LOS ANGELES (AP) — Those who worked with former US President Ronald Reagan say Nancy Reagan was intelligent and loyal to her husband.
As first lady, Mrs. Reagan was a trusted adviser and held backstage power in the Reagan administration, which began in 1981.
After the presidency, she was a caregiver during Reagan's battle with Alzheimer's and a protector of his legacy after his death.
Mrs. Reagan died Sunday in Los Angeles. She was 94.
Here's a look at the personal side of Mrs. Reagan:
Martin Anderson, domestic policy adviser in Reagan's 1980 campaign and his first term in the White House, wrote in his book, "Revolution":
"Nancy Reagan was an important and active participant in virtually all the important discussions that took place during the campaign. She was highly intelligent, with a sixth sense for asking insightful, penetrating questions. Above all, her judgments on public policy issues, political strategy, and personnel were superb ... Reagan recognized a good mind when he encountered one, and he consulted her constantly on just about everything. On the other hand, he would never hesitate to overrule her counsel, although he seldom did so because she was usually right."
Political scientist Richard Neustadt in his book "Presidential Power and the Modern Presidents:"
"The aide in charge of warning him (Reagan) when threats appeared against his public standing or historical appeal ... that special staff role, of immense importance to someone habitually incurious about detail, had been assigned his wife. More precisely, she had made it hers since Sacramento."
"But when it came to people, her reported targets seem well chosen, aim unerring and timing right for someone who must wait for someone else to pull the trigger."
James Kuhn, Reagan's second-term executive assistant, credited Nancy Reagan with much of her husband's success but said she was hard to please and "could ask questions that there were no answers to."
For example, she would demand details of the weather in whatever place the Reagans were going, Kuhn said in an interview made as part of a University of Virginia oral history project on the Reagan years.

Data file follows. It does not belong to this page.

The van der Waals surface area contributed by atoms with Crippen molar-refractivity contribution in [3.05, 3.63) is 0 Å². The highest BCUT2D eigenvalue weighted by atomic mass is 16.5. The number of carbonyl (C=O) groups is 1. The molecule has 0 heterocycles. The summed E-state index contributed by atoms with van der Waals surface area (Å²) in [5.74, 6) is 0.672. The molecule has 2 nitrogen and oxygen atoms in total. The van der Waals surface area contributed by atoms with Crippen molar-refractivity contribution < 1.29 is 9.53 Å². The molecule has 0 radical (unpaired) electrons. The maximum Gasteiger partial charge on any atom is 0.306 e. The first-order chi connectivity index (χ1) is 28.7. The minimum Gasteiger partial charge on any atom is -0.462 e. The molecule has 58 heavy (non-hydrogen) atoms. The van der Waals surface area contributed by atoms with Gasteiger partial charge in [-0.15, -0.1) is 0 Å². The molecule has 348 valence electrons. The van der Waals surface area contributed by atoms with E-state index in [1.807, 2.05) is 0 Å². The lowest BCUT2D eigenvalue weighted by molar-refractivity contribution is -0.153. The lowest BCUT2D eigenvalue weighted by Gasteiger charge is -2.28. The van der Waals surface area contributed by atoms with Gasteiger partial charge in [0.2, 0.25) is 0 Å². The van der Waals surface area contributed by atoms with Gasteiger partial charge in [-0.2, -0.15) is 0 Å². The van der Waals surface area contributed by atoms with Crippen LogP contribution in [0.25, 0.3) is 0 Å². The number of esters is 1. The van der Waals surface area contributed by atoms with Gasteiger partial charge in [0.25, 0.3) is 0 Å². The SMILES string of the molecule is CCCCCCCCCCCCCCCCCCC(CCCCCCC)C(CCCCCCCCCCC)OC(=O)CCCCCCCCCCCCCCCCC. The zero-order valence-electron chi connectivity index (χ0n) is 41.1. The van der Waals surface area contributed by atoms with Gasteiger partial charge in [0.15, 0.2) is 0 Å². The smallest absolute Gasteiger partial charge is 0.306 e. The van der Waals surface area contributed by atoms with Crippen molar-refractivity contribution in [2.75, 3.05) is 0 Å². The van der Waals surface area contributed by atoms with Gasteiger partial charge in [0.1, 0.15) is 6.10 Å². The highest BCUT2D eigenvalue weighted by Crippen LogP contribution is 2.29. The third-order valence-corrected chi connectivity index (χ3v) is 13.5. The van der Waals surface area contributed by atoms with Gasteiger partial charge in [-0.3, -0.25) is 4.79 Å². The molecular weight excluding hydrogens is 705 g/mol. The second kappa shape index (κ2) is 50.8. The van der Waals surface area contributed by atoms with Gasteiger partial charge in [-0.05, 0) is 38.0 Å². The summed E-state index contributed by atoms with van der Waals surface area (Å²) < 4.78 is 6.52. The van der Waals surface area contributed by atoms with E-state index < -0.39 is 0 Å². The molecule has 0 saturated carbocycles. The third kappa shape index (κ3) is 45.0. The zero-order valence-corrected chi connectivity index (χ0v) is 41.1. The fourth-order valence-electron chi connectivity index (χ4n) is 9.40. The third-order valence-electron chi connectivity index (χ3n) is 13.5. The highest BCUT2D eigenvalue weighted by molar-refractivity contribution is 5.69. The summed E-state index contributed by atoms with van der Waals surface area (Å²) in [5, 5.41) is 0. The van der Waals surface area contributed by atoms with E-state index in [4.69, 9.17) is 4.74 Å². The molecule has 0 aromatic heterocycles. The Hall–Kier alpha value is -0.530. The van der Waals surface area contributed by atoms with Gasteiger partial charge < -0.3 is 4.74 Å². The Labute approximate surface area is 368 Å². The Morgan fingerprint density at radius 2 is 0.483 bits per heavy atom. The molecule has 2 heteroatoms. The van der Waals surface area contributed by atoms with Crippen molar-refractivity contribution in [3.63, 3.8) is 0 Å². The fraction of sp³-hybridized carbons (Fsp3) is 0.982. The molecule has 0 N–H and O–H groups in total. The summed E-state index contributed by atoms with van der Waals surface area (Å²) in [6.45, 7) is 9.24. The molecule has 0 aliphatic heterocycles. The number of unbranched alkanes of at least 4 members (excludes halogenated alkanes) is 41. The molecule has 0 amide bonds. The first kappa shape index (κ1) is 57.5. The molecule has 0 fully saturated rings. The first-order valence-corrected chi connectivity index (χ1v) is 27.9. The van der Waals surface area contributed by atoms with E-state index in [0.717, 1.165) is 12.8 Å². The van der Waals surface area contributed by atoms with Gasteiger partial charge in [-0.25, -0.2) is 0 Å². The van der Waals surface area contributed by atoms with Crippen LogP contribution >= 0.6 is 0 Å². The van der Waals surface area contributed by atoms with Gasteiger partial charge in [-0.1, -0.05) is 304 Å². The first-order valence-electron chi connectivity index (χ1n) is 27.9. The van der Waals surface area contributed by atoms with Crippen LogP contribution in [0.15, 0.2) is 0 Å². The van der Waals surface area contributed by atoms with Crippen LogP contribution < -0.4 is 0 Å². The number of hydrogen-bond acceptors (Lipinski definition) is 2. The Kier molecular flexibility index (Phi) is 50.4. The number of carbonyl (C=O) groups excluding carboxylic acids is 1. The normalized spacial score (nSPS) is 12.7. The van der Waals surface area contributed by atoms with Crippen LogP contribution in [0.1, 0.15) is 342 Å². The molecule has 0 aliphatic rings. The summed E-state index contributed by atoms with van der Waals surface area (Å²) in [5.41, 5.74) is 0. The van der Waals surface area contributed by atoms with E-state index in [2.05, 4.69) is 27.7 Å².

"And she'd say: 'Rain. Why is it raining? Why is it raining in Cleveland?'" Kuhn related.
"I'd say, 'Well, I guess there's a low pressure system that came in.'
"I'd think, 'Oh, God, I'm getting in deeper here.'"
Nancy Reagan recounted one of the lighter moments of White House life at a 1994 George Washington University gathering on the role of first ladies.
It happened, she said, at a meeting "with this lady who we were trying to convince to do something for the White House."
"I had on a blouse and a wraparound skirt. And she got up to leave, and I got up to shake hands with her. ... The skirt is down at my ankles and I'm standing there in my pantyhose and my blouse," she recalled to gales of laughter.
"I don't know whether we ever got the money from the lady, but I said to her, 'I'm sure this is a meeting you're never going to forget.'"
COPING WITH ALZHEIMER'S
By 1999, Nancy Reagan had been trying to cope with her husband's Alzheimer's diagnosis for five years, and she was asked in a C-Span interview what she had learned.
"That it is probably the worst disease you can ever have," she replied. "Because you lose contact and you're not able to share. In our case, to share all of those wonderful memories that we have."
Asked what she did when her husband didn't recognize visitors, she replied: "Well, now we don't have visitors ... we never let that happen."